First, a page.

2021 albums

Editor’s Picks: 2021 New Music Albums

I think this is finally the year where I knowingly sacrifice I CARE IF YOU LISTEN’s SEO, because I can no longer accurately call my annual round-up of outstanding recorded projects “contemporary classical albums.” 2021 was the first full year of ICIYL operating as an editorially-independent program of American Composers Forum. Through this partnership, we’ve interrogated our mission, our values, and the language we use to describe our work. We’ve brought new contributors on board, and we’ve expanded the scope of the artists and music that we are covering on the platform. Through an anti-racist lens, “composer” and “contemporary classical” — words steeped in predominantly white Eurocentric practices — start to feel too restrictive. By advocating for living music creators from multiple perspectives, our hope is to draw the circle wider, expanding our community and inviting more people in.

So here are the ten albums that have resonated with me this year, and thank you all for your dedicated readership. If you’ve enjoyed reading ICIYL this year, a gift of any size to ACF helps support our work and makes a significant impact.

America Will Be (Aerocade Music) – Tonality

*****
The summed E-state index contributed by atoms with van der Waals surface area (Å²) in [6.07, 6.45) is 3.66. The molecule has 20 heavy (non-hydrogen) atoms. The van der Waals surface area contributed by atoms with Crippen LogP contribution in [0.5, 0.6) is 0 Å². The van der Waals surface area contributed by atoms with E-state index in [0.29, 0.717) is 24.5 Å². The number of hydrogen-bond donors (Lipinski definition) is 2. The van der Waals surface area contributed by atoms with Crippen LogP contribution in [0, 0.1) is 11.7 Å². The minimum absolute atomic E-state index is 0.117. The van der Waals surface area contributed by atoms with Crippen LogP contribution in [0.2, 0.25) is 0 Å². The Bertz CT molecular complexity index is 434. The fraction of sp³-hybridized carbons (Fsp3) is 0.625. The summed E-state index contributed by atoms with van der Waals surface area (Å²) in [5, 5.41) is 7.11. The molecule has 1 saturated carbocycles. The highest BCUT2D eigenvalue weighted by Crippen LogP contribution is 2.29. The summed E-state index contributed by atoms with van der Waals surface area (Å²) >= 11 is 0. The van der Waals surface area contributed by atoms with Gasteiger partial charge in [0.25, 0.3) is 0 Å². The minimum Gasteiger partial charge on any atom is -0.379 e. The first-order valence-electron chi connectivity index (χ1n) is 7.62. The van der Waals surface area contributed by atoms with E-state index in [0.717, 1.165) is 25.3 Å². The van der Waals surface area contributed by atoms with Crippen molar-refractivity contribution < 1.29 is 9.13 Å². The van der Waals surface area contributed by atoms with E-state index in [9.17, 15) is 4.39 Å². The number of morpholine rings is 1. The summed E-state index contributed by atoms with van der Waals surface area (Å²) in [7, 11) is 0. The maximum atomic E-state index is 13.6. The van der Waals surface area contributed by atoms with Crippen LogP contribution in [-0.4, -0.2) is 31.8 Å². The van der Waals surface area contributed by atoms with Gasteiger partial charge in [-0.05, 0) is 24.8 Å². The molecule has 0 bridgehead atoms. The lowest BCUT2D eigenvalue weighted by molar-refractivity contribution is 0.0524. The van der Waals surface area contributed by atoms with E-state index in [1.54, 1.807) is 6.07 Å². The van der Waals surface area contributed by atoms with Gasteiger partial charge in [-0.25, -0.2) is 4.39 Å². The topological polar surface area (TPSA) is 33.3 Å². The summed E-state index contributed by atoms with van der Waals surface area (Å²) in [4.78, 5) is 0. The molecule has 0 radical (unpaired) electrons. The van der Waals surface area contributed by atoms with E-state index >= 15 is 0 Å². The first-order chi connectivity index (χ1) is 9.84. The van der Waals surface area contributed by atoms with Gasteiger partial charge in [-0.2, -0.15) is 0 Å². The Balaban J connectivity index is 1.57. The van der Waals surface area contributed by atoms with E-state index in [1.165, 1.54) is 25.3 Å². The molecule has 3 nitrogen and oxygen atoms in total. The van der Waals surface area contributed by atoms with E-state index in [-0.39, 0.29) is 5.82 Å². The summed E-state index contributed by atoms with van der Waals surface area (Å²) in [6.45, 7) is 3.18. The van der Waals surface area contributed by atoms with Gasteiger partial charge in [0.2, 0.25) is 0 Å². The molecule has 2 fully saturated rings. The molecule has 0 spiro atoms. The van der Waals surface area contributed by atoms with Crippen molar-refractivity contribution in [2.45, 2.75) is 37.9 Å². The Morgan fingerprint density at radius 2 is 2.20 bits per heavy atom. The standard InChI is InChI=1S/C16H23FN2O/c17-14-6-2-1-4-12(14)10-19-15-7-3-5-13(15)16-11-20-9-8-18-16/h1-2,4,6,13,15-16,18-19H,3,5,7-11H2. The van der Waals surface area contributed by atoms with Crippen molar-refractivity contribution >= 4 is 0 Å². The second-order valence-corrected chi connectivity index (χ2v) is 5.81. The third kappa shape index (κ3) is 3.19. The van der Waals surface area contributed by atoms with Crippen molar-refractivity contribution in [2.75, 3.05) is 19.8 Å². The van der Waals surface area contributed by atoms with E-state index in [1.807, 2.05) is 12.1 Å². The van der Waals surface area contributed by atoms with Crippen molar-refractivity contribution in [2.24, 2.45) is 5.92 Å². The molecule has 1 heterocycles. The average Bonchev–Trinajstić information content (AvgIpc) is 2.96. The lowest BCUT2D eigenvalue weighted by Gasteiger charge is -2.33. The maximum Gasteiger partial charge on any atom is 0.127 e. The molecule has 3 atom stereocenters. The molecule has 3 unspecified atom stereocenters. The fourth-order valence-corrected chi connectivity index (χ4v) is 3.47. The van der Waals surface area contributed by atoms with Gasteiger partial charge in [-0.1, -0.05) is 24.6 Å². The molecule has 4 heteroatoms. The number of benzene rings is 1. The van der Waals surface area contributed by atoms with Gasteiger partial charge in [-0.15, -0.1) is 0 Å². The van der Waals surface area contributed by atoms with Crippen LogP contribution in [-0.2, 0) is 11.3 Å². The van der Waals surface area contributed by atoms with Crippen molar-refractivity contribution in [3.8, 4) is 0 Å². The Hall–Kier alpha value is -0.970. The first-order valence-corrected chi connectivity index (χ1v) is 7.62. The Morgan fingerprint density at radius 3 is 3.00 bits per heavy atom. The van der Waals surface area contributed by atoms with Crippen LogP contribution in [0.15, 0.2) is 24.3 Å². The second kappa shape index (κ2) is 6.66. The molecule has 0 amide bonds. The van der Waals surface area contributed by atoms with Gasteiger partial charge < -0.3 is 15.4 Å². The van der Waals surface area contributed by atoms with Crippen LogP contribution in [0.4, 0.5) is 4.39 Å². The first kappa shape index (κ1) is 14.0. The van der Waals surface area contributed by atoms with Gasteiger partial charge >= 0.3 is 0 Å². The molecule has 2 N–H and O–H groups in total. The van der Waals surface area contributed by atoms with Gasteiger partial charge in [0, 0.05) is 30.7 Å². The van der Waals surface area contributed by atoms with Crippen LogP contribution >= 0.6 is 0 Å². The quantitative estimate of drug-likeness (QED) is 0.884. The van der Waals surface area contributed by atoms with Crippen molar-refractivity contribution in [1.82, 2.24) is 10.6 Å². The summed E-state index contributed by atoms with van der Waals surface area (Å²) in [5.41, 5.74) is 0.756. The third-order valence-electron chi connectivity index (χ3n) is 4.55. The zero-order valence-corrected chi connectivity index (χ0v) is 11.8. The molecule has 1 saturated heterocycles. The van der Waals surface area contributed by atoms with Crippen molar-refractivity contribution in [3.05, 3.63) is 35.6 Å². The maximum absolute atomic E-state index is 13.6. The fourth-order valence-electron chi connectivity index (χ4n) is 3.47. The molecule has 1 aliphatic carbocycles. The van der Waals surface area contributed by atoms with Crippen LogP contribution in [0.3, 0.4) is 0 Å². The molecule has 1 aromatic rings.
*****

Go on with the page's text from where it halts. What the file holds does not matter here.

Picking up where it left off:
Artists and art leaders wishing to engage in meaningful social justice programming should look no further than the Los Angeles-based choir Tonality. Founded in 2016 by Alexander Lloyd Blake, Tonality has been modeling the way with projects that reach beyond the concert hall and empower audiences to make a tangible impact in their communities. Featuring genre-crossing music by Blake, Joseph Trapanese, Cristian Larios, Shawn Kirchner, Paul Simon, Roman GianArthur, Sam Cooke, Alex Wurman, Joel Thompson, and Melissa Dunphy, America Will Be (Aerocade Music) combines an array of vocal styles and spoken word. The album is as much education as it is art, covering the prison industrial complex, immigration policy, mental health advocacy, climate change, the Black Lives Matter movement, and LGBTQ rights. By stripping away America’s glossy exterior and speaking transparently about our deep-seated systemic issues, Tonality aims to foster a place of community and belonging for all.

The Computer Room (New Amsterdam Records) – Phong Tran 

At the center of Phong Tran’s The Computer Room (New Amsterdam Records) is a reverence for the room in the house where that endearing, bulky desktop computer lived. There was a certain allure — not just from the faint glow of the monitor, but because it represented a portal beyond our physical reach with endless possibilities for community and connection. Drawing inspiration from the sounds of early synthesizers, Tran’s ecstatic lo-fi electronics evoke memories of 8-bit platformers in all their pixely glory. Expansive, cinematic sustains ring out over percolating arpeggiations. The album pulsates with nostalgia and the ghostly echoes of now abandoned online spaces from the early days of the internet. Over the course of the album’s nine tracks, Tran creates something that feels entirely fresh and of a bygone era at the same time.